When the news came over the radio Monday, one of those sudden midafternoon announcements that send urgent bulletins into the talk shows, it was as though the whole terrible business had risen up again. Over and over you heard the recitation of detail, long into the evening and then in color on the late-night newscasts, 1973 Buick LeSabre, garden hose running from the exhaust pipe to the passenger compartment, towels stuffed in the windows to ensure maximum air seal. The body was found wearing blue jeans and a plaid shirt, but the sheet on the stretcher was all you saw, the somber faces of uniformed men and a single long white drape that cloaked the last public view of Daniel James White.

It was not the way he did it that startled most, or even that he did it at all -- he killed himself, according to the initial police accounts, with the same fastidious precision he had used when he shot to death the city's mayor and a supervisor seven years ago, this time taping an apologetic note to his brother to the windshield of the car and apparently timing his death so that his wife and children would not have to discover his body in the family garage. What resonated with such odd clarity was rather the conviction that something like fate had accomplished what the justice system could not.

"What goes around comes around," a gay man said, and people at City Hall spoke of "poetic justice," or retribution long deserved. It was the peculiar legacy of Dan White, the upright Catholic boy whose parochial school upbringing was so frequently recalled at his own murder trial, that his last public sin left so many of the outraged forced to contemplate their own notions of some mysterious workings of God.

His tragedy, the tragedy he created and apparently never escaped, was of proportions so grand that San Francisco officials kept referring to "putting this all behind us" and "closing the book on this," as though the volume's worst pages still lay open to public view on the City Hall steps. In a certain sense they were right, of course; there was celebratory champagne in the gay neighborhood and unencumbered mourning on the streets where White grew up, but in much of San Francisco the news played to a grim and complicated sort of relief: Good. Poor Mary Ann, poor children. But he did it before a gay man could. And he did it to himself.

He was not a man of any grandeur at all. He had a shock of dark hair that angled down over his forehead, and a chin dimple that showed up nicely in campaign photographs. He was eager, charming, athletic, the second of nine children to a father who had died when White was 17. He came from a flat, foggy neighborhood so isolated by geography and social class that there are lifelong San Franciscans still not sure precisely where Visitation Valley is. And that was how he became a city supervisor eight years ago, raising what he perceived as the muted voice of the newly excluded: Amidst the gathering numbers of immigrants causing such political fuss, the Asians and Latins and thousands of openly gay men, White arrived in office as the former police officer and firefighter who would sound the alarm for old San Francisco.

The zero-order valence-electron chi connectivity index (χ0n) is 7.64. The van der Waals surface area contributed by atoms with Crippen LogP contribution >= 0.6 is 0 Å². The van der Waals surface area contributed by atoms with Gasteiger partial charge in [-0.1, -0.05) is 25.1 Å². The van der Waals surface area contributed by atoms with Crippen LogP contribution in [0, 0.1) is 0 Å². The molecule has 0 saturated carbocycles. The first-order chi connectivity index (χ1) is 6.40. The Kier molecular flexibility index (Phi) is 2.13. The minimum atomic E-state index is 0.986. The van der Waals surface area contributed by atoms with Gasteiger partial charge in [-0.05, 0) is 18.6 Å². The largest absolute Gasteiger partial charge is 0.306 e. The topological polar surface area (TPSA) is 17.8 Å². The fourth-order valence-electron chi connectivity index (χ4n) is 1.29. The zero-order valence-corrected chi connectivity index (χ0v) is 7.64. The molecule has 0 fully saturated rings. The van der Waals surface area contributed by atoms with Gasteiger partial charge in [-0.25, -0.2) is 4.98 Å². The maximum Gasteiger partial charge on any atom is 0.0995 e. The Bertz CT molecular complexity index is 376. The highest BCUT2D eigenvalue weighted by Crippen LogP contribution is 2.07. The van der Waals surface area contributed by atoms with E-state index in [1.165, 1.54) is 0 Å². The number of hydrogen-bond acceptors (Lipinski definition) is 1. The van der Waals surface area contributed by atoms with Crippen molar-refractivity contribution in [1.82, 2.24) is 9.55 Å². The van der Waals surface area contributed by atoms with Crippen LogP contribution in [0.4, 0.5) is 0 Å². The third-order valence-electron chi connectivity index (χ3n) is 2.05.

That was why Dan White, the sometimes inarticulate man whose visible problems seemed only mildly interesting matters of finances and personal stress, was dwarfed from the beginning by larger passions of politics and circumstance. When he quit office in November 1978, he cited economic difficulties brought on by his $9,600 supervisor's salary; when he pressed Mayor George Moscone two weeks later to give him the job back, it was the prodding of friends and constituents, many of them clamoring for the old San Francisco White had promised to defend, that reportedly had made him change his mind.

He stormed into Moscone's office, argued with him over the mayor's refusal to give him back his post, and then shot him four times, the last two shots at extremely close range to the head. He walked into Supervisor Harvey Milk's office, argued with him over Milk's support of the mayor's decision not to reappoint him, and shot him five times after Milk, as White would describe it during his subsequent confession, "smirked" at him.

Within less than half an hour, Dan White had killed the two elected politicians who most publicly summoned the vision of the new San Francisco constituencies: Moscone, the voice of the disenfranchised minority, the mayor who put Asians and Hispanics on city boards and supported the black officers suing the police department; and Milk, the celebrated gay leader whose election to public office here had elated gay men and women as far east as Greenwich Village.